Report author Mark Lynas and RePlanet’s Joel Scott-Halkes stand next to a canister of spent nuclear fuel at the Sizewell plant in the United Kingdom. (Photo: RePlanet)
A new report from the environmental advocacy group RePlanet makes the case for recycling used nuclear fuel for use in advanced power reactors. According to the report, What a Waste: How fast-fission power can provide clean energy from nuclear waste, by using current inventories of used fuel and depleted uranium stocks in Europe and the United Kingdom, fast breeder reactors could generate between 600 and 1,000 years of carbon-free electricity for the entire European Union.
SHINE’s isotope production building, called the Chrysalis, under construction in October 2022.
In a former farm field just outside the historic town of Janesville in south-central Wisconsin, a large concrete-and-steel building is taking shape. Dubbed the Chrysalis, the building will eventually house eight accelerator-based neutron generators, which start-up company SHINE Technologies will use to produce molybdenum-99. As the precursor to the medical radioisotope technetium-99m, Mo-99 is used in tens of millions of diagnostic procedures every year, primarily as a radioactive tracer.
At the heart of the Chrysalis will be the high-flux neutron generators, being supplied by SHINE’s sister company, Phoenix. The compact accelerators use a deuterium-tritium fusion process to produce neutrons, which in turn induce a subcritical fission reaction in an aqueous low-enriched uranium target (19.75 percent uranium-235) to produce Mo-99.
An aerial view of ORNL’s main campus. (Photo: ORNL)
The Gateway for Accelerated Innovation in Nuclear (GAIN) announced the three recipients of its fourth and final round of 2022 vouchers on October 10. The vouchers were awarded to Curio Solutions, which is developing a spent fuel recycling process, and to two companies that are separately investigating advanced reactor siting—Elementl Power and the Tennessee Valley Authority (TVA). The funds for each award will go directly to Oak Ridge National Laboratory.
The DOE and a contractor recently succeeded in disposing of Oak Ridge’s low-activity U-233, but not before recovering Th-229 from the material.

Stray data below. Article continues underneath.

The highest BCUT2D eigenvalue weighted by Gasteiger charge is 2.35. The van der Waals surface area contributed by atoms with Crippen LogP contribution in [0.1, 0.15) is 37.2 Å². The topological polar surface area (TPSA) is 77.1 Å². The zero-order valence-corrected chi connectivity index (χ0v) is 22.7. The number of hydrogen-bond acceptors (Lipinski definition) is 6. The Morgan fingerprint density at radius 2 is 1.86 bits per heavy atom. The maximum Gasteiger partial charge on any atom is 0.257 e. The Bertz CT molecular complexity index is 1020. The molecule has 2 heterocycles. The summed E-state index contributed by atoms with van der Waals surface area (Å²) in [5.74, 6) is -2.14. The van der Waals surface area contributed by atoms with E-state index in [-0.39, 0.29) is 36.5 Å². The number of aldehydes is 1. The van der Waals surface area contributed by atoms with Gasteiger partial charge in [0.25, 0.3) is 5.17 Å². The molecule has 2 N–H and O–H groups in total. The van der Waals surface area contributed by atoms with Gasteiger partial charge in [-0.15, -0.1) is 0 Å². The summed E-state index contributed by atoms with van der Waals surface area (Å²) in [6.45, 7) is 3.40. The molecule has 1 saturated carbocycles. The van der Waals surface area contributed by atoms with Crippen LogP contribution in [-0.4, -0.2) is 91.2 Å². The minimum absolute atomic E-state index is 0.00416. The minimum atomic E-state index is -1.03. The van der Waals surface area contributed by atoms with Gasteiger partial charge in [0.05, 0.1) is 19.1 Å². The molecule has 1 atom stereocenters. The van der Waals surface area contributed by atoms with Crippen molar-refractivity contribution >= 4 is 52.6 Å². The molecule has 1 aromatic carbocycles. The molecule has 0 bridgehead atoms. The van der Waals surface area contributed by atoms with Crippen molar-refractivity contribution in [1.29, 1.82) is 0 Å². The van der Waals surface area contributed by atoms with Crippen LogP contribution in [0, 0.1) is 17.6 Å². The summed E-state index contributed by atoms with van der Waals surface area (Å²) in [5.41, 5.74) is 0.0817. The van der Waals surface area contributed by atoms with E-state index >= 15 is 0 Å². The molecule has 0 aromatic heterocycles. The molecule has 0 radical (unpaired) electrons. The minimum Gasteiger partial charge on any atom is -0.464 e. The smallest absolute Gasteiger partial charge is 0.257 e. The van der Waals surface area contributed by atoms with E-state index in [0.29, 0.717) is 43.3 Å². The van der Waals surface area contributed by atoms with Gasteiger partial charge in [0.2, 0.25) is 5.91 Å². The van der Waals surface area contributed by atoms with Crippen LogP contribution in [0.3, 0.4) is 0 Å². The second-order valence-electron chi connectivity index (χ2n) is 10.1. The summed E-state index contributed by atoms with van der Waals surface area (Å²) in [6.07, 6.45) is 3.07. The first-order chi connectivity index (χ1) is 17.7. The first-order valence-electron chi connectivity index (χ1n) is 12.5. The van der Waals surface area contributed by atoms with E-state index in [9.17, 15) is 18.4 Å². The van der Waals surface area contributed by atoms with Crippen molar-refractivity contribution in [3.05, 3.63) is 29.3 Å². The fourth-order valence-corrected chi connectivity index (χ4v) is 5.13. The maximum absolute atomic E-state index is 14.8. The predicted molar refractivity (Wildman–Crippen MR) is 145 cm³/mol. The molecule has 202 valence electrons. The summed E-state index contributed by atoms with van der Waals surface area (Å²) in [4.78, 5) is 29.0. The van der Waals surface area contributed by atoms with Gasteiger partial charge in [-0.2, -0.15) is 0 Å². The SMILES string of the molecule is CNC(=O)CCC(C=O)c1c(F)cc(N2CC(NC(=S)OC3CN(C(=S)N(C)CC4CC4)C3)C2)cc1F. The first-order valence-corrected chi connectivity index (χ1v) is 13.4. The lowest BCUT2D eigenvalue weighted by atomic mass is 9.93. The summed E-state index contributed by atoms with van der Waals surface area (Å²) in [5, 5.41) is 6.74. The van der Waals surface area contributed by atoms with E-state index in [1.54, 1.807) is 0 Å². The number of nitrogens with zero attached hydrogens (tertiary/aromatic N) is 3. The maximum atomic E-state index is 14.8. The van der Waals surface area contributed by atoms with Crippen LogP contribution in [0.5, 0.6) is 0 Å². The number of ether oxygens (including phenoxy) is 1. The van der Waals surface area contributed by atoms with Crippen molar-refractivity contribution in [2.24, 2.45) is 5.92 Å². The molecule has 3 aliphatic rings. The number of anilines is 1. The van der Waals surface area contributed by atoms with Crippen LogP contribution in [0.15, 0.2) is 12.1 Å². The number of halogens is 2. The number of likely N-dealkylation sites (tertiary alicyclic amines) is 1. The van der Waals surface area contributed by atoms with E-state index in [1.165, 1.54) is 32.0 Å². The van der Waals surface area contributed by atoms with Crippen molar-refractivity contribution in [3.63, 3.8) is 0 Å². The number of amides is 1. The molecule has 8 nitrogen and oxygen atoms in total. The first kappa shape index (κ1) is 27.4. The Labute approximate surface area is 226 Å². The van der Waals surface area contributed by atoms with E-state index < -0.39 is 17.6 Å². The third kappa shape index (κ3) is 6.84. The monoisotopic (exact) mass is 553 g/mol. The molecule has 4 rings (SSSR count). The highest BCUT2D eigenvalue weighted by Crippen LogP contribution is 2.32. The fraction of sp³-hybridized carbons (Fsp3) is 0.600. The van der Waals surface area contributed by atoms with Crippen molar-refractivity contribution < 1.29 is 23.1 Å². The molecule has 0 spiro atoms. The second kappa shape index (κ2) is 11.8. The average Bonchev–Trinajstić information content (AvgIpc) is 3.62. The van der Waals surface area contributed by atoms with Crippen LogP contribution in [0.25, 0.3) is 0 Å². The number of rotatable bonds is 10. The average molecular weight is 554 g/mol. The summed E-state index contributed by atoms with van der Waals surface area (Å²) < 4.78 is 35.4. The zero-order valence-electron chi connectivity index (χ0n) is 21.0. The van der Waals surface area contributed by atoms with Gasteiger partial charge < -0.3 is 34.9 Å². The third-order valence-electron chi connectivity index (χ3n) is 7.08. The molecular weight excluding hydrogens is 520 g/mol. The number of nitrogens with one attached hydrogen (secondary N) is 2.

A vial containing Th-299 extracted from uranyl nitrate.
This past October, the Department of Energy’s Oak Ridge Office of Environmental Management (OREM) and its contractor Isotek successfully completed processing and disposing the low-dose inventory of uranium-233 stored at Oak Ridge National Laboratory (ORNL), ending a two-year effort that has eliminated a portion of the site’s legacy nuclear material and provided rare nuclear isotopes for next-generation cancer treatment research.
The cover of the May 1977 issue of Nuclear News (left), an image of the story discussing Carter's decision to cancel the breeder reactor program (center) and the cover of the June 1977 Nuclear News (right).
The ANS Fuel Cycle and Waste Management Division will present a webinar today at noon EST (the recording will be available via the webinar archive to all ANS members) featuring an international panel of experts on nuclear waste reprocessing. The panel will explore the idea of separating certain radionuclides from waste using recycling technology that enables pure materials to be used for other purposes.
An artist's rendition of Oklo’s Aurora powerhouse. (Image: Gensler)
California-based Oklo has received a $2 million cost-share award from the Department of Energy for the commercialization of advanced fuel recycling capabilities by using electrorefining technology. Oklo is matching $1 million in funds and is partnering with the DOE and Argonne National Laboratory on this public-private partnership, which is intended to help reduce fuel costs for advanced reactor designs while reducing waste by turning used fuel into advanced reactor fuel.
This figure, included in the ONWARDS funding opportunity announcement, shows how ARPA-E R&D programs address different stages of advanced reactor development. (Figure: ARPA-E)
The Department of Energy has announced up to $40 million in funding for a new Advanced Research Projects Agency-Energy (ARPA-E) program to conduct research and development into technologies for reprocessing and ultimately disposing of used nuclear fuel. The program, “Optimizing Nuclear Waste and Advanced Reactor Disposal Systems” (ONWARDS), announced on May 19, targets both open (once-through) and closed (reprocessing) fuel cycles to reduce the amount of waste produced from advanced reactors tenfold when compared to light water reactors.